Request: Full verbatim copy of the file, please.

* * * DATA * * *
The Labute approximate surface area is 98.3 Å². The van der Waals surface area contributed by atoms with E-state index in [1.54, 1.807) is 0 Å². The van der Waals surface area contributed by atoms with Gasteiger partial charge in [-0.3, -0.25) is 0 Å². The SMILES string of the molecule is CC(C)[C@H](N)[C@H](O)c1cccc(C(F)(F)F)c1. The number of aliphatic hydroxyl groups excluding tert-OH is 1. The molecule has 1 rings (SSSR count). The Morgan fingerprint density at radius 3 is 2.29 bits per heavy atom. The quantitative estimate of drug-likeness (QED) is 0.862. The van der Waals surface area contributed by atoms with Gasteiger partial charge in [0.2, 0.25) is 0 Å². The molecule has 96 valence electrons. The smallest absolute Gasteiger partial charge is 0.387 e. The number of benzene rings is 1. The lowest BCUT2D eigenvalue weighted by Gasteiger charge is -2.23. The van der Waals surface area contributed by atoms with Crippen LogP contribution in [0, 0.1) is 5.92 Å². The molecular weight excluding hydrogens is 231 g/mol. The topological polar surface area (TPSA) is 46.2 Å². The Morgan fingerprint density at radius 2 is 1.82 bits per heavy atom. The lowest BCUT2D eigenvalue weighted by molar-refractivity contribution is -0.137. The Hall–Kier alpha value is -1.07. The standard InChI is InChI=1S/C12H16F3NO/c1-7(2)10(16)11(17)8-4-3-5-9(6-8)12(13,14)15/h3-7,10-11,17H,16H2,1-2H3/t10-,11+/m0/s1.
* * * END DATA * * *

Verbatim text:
The Labute approximate surface area is 98.3 Å². The van der Waals surface area contributed by atoms with E-state index in [1.54, 1.807) is 0 Å². The van der Waals surface area contributed by atoms with Gasteiger partial charge in [-0.3, -0.25) is 0 Å². The SMILES string of the molecule is CC(C)[C@H](N)[C@H](O)c1cccc(C(F)(F)F)c1. The number of aliphatic hydroxyl groups excluding tert-OH is 1. The molecule has 1 rings (SSSR count). The Morgan fingerprint density at radius 3 is 2.29 bits per heavy atom. The quantitative estimate of drug-likeness (QED) is 0.862. The van der Waals surface area contributed by atoms with Gasteiger partial charge in [0.2, 0.25) is 0 Å². The molecule has 96 valence electrons. The smallest absolute Gasteiger partial charge is 0.387 e. The number of benzene rings is 1. The lowest BCUT2D eigenvalue weighted by Gasteiger charge is -2.23. The van der Waals surface area contributed by atoms with Crippen LogP contribution in [0, 0.1) is 5.92 Å². The molecular weight excluding hydrogens is 231 g/mol. The topological polar surface area (TPSA) is 46.2 Å². The Morgan fingerprint density at radius 2 is 1.82 bits per heavy atom. The lowest BCUT2D eigenvalue weighted by molar-refractivity contribution is -0.137. The Hall–Kier alpha value is -1.07. The standard InChI is InChI=1S/C12H16F3NO/c1-7(2)10(16)11(17)8-4-3-5-9(6-8)12(13,14)15/h3-7,10-11,17H,16H2,1-2H3/t10-,11+/m0/s1.